Twist the key and the bark of the engine is complemented by a burst of overrun harmonics from the exhaust system. Soon thereafter, the engine settles into a rough and clattering idle; not unlike 911 racecars. The test route initially headed along some highways, but we soon hit fantastically challenging Spanish back roads; that's something this part of the world has plenty of. The moment you pull away, even on a light throttle opening, there is a sense of an immensely intense powertrain behind you. In the lower gears, I keep the revs below 5 000 r/min as I start to get into a rhythm while marvelling at the perfect chassis setup.

I select second at 4 000 r/min, put my foot down and watch as the yellow needle makes a beeline for the redline. Past 6 000 r/min, the needle gains even more momentum ... thankfully, there's a whole 3 000 r/min of manic screaming to go before you need to pull the small steering-wheel-mounted pedal or pull the PDK lever backward, and bang, the next gear is selected. This new engine displays an urgency unlike any other six-cylinder powerplant I have used.

Each shift is masterfully and immediately dealt with, without any interruption in the power delivery. As before, it feels like the engineers have reached the absolute maximum speed at which gears can be shifted. Press the PDK sport button and the system becomes intensely aggressive. It holds on to gears even longer, to such an extent that, if you are not at absolute full tilt on track, it is best to drive it in normal mode.

The grip levels, helped by the 245/35 ZR20 front, 305/30 ZR20 rear tyre-and-wheel combination, are high, but with such direct response from the throttle, it is relatively easy to sense what the back-end of the car is doing, especially through tighter corners on a circuit. The electrically assisted steering has been further improved and you get decent feedback from the front axle, particularly once the latter detects undulations.

Whether on road or track, you can perfectly gauge your throttle input. Turbocharged engines have come a long way, but this connection between throttle and engine response at high revs remains unique to the naturally aspirated engine (incidentally, this is now the only powertrain of this type in the Porsche stable). Believe it or not, but at R2,75 million, the GT3 is well priced. The performance and experience on offer are in line with cars that are more powerful and cost a whole lot more than this Porsche. That said, for the same price, you gain access to the very accomplished Audi R8 V10... The manual GT3 derivative will appeal to a small group of enthusiasts who understand what a special and rare experience it is to be able to use your clutch foot and shift hand to swap cogs in a car of this calibre. However, for daily driving, or if you prefer to concentrate on braking points, racing lines and managing grip on track, the PDK is the better option.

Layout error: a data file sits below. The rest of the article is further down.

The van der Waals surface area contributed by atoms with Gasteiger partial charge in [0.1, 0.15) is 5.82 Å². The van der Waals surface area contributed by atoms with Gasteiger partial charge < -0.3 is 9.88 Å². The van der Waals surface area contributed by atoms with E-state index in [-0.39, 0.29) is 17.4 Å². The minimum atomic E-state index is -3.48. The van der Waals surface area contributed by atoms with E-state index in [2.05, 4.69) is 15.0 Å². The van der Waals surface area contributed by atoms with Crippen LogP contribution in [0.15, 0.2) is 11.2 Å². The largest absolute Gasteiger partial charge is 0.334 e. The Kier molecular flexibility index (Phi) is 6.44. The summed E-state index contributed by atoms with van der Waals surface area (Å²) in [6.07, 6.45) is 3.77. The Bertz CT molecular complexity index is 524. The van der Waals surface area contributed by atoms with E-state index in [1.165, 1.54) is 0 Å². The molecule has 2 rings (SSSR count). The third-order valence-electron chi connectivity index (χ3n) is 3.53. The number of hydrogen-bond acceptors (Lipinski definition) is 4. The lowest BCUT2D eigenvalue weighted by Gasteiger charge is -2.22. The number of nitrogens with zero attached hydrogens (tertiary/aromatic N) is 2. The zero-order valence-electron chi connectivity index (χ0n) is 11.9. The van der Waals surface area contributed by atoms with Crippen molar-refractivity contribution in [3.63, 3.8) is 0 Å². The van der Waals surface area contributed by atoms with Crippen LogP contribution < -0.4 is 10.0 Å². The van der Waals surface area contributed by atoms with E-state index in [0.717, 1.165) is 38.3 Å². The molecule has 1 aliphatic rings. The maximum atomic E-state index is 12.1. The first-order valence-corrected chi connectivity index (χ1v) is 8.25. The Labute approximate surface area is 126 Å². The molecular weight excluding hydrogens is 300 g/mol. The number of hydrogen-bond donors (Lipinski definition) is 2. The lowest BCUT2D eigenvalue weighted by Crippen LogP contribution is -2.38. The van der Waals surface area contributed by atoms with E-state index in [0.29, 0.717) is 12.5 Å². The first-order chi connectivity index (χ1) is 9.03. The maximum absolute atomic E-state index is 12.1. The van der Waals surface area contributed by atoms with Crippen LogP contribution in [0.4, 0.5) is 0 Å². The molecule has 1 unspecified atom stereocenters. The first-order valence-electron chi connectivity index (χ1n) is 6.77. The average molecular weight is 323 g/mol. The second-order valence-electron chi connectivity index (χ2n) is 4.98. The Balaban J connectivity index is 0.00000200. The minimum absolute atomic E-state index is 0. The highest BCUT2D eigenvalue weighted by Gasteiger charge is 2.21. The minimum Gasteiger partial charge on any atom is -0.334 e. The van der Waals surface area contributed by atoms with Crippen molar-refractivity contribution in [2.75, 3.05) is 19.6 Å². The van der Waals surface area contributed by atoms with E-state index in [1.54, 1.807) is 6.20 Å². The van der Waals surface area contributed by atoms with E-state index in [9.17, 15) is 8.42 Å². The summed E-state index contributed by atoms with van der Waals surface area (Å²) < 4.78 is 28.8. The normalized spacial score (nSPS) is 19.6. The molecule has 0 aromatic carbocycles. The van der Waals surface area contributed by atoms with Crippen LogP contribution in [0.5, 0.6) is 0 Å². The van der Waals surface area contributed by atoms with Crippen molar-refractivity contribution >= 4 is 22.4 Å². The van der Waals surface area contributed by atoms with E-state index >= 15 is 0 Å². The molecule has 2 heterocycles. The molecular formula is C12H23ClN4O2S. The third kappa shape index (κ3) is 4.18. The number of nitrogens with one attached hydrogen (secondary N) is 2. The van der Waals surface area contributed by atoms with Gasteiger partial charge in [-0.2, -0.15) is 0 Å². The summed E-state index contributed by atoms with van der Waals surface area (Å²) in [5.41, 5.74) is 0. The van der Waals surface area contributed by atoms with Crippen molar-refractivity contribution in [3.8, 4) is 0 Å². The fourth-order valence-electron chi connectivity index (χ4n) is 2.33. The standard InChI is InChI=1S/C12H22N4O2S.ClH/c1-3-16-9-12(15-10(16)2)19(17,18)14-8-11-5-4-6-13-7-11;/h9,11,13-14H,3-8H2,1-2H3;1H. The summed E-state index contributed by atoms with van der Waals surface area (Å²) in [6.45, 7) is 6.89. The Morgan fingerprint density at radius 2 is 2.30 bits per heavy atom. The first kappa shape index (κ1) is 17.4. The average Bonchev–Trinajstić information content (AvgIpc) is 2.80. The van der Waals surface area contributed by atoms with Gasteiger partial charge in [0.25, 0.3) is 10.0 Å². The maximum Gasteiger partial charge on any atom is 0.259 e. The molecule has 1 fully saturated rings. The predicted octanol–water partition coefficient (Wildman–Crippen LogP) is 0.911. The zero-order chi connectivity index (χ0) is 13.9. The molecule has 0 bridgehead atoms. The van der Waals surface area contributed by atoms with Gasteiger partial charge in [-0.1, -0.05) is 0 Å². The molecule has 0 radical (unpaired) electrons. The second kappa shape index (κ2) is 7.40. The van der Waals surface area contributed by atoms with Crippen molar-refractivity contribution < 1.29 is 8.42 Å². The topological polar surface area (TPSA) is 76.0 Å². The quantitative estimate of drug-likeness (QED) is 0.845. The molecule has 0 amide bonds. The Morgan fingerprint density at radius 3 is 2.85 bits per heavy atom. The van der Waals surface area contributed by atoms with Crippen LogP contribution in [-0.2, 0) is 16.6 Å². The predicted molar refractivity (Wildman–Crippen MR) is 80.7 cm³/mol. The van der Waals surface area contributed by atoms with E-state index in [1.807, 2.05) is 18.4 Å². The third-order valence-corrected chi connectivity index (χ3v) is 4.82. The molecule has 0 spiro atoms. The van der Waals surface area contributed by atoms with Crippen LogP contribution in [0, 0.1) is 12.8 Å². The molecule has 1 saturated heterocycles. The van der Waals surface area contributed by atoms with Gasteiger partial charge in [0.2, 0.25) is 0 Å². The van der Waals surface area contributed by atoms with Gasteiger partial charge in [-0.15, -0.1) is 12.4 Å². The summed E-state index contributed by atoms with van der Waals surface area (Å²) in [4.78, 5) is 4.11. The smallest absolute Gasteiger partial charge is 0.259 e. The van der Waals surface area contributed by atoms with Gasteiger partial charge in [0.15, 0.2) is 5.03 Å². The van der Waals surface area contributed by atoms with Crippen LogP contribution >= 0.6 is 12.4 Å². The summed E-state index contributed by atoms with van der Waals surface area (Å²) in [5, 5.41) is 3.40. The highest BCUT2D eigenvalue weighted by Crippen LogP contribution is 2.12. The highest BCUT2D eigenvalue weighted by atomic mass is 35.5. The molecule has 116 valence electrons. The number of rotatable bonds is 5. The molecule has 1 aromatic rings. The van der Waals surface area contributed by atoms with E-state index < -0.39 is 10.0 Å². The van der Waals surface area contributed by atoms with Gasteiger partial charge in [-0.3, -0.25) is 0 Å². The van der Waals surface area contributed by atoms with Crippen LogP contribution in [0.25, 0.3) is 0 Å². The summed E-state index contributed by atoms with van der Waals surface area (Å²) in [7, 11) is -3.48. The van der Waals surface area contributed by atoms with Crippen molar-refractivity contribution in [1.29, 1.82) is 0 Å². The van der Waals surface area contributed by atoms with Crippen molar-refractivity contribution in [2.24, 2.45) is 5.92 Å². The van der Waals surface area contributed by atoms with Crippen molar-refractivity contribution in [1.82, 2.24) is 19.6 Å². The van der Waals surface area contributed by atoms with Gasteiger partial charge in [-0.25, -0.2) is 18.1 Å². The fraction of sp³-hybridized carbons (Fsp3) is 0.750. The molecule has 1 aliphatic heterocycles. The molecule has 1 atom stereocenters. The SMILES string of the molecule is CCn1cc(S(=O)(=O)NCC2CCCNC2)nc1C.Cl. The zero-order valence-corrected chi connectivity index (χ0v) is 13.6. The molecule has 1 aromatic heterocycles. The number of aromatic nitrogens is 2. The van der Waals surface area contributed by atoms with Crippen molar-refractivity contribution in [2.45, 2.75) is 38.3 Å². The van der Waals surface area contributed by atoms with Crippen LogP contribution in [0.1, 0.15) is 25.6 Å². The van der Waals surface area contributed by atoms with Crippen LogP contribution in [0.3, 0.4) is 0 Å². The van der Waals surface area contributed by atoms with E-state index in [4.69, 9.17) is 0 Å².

I had several hours with this car, drove it more than 300 km on the road and 10 laps on Circuito Guadix, and if I had one take-out, it would be this: Porsche has taken what was already a very focused sportscar and honed its unique characteristics even further. It's perhaps a fellow petrolhead, the owner of an older GT3, who defined it best. During the launch, I sent him a few pictures of the new car and his reply was spot-on: “A civilised racecar.” If you want the ultimate road-going expression of a 911, it's the GT3, rather than the more hardcore GT3 RS, that embodies both the 911's civility and racing potential.